Latae sententiae (Latin meaning "of a/the sentence [already] passed") and ferendae sententiae (Latin meaning "sentence to be passed") are ways sentences are imposed in the Catholic Church in its canon law. A latae sententiae penalty is a penalty that is inflicted ipso facto, automatically, by force of the law itself, when a law is contravened. A ferendae sententiae penalty is a penalty that binds a guilty party only after it has been imposed on the person.
The 1983 Code of Canon Law, which binds Catholics of the Latin Church, inflicts latae sententiae censures for certain forbidden actions. The current canon law that binds members of the Eastern Catholic Churches, the Code of Canons of the Eastern Churches, does not include latae sententiae penalties. The 1917 Code also contained latae sententiae censures; this 1917 code only applied to the Latin Church.
Latae sententiae and ferendae sententiae are adjectival phrases (in the genitive case) that accompanies a noun, such as "an excommunication latae sententiae". When used in connection with a verb, the phrase takes an adverbial form in the ablative, as in: "they were excommunicated lata sententia".
The censures that the 1983 Code of Canon Law envisages are excommunication, interdict, and suspension. Excommunication prohibits participation in certain forms of liturgical worship and church governance. Interdict involves the same liturgical restrictions as excommunication, but does not affect participation in church governance. Suspension, which affects only members of the clergy, prohibits certain acts by a cleric, whether the acts are of a religious character deriving from his ordination ("acts of the power of orders") or are exercises of his power of governance or of rights and functions attached to the office he holds.
Unless the excusing circumstances outlined in canons 1321-1330 exist, the 1983 Code of Canon Law imposes latae sententiae excommunication on the following:
Legislation outside of the Code of Canon Law may also decree latae sententiae excommunication. An example is that governing papal elections, which applies it to persons who violate secrecy, or who interfere with the election by means such as simony or communicating the veto of a civil authority.
The ipso facto excommunication that applied before 1983 to Catholics who became members of Masonic associations was not maintained in the revised Code of Canon Law that came into force in that year. However, the Holy See has declared that membership remains forbidden and that "the faithful who enroll in Masonic associations are in a state of grave sin and may not receive Holy Communion".
Instances in which one incurs a latae sententiae interdict include the following:
An example of an interdict that is not latae sententiae but instead ferendae sententiae is that given in canon 1374 of the Code of Canon Law: "One who joins an association which plots against the Church is to be punished with a just penalty; one who promotes or moderates such an association, however, is to be punished with an interdict."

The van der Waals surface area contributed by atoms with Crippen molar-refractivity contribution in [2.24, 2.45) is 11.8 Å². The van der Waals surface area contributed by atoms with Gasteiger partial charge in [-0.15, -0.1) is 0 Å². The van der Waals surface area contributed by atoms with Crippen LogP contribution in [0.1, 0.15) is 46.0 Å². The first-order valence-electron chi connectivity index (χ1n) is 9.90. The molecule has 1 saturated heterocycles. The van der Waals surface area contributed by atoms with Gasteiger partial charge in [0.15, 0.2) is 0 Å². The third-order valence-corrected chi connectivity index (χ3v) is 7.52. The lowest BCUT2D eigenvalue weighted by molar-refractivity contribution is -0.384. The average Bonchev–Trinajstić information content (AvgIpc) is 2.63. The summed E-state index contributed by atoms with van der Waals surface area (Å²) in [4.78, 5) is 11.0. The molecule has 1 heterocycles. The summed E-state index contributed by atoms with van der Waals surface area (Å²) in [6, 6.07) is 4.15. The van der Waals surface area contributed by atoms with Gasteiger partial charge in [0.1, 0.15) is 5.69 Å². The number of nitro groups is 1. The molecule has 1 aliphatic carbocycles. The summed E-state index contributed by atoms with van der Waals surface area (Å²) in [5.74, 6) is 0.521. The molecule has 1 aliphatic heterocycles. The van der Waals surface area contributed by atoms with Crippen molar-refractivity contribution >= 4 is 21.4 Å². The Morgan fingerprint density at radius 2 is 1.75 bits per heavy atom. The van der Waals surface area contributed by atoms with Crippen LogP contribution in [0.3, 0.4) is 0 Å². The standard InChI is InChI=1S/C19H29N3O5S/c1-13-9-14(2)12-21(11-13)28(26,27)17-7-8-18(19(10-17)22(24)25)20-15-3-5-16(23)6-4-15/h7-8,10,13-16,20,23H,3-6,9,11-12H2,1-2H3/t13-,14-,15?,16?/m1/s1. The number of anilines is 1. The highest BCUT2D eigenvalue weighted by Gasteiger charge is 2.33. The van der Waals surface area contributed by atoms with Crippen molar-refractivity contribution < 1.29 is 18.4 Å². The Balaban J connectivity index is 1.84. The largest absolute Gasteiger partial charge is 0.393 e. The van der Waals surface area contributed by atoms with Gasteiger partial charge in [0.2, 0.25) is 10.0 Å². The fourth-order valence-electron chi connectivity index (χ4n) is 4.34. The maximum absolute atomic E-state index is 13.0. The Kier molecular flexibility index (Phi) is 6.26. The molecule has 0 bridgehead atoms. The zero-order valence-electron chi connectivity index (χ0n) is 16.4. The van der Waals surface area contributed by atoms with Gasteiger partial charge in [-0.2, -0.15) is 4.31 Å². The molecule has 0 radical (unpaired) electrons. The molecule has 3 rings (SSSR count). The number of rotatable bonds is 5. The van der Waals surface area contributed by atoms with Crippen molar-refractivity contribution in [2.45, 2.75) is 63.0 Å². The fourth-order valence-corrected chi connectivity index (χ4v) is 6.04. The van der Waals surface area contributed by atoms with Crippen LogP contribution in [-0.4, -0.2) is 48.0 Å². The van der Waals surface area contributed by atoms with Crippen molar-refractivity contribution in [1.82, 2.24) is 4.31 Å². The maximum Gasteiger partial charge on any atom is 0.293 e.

Automatic suspension applies to clerics (those who have been ordained at least to the diaconate) in the following cases:
Ferendae sententiae suspension (along with other punishments) is to be inflicted on any cleric who openly lives in violation of chastity and on any priest who "in the act, on the occasion, or under the pretext of confession" solicits a penitent to a sexual sin.
If one commits an ecclesiastical offence for which a ferendae sententiae punishment is prescribed, the penalty takes effect only when imposed by the competent ecclesiastical authority. It can also happen that the ecclesiastical authority issues a declaration that a particular individual has in fact incurred a latae sententiae censure. In both these cases the effects are more severe than those of a merely automatic censure.
Those under interdict or excommunication of any kind are forbidden to receive the sacraments, including the Eucharist, but a priest may not refuse Communion publicly to those under merely automatic censure, even if he knows that they have incurred this kind of censure; However, if the excommunication has been imposed or declared, others are obliged to prevent the censured person from acting in a ministerial capacity in the liturgy or, if this proves impossible, to suspend the liturgical service; and the censured person is not to be admitted to Holy Communion (see canon 915).
Apart from cases where remission of a censure is reserved to the Holy See, it is for the ordinary responsible for its infliction or, after he has been consulted or in extraordinary circumstances in which such consultation is not possible, the ordinary of the locality where the censured person is present to remit a declared or imposed censure established by law. However, an ordinary can remit a merely automatic censure for his subjects, wherever they are, and for anyone present in his territory or who committed the delict in his territory, and any bishop can remit merely automatic censures for anyone whose sacramental confession he is hearing.
If a penitent finds it burdensome to remain in grave sin for the duration of the time necessary for obtaining remission by the competent authority from an undeclared latae sententiae excommunication or interdict that excludes the penitent from the sacraments, the confessor may immediately remit the censure in the internal sacramental forum, while requiring the penitent to have recourse within one month to the competent authority.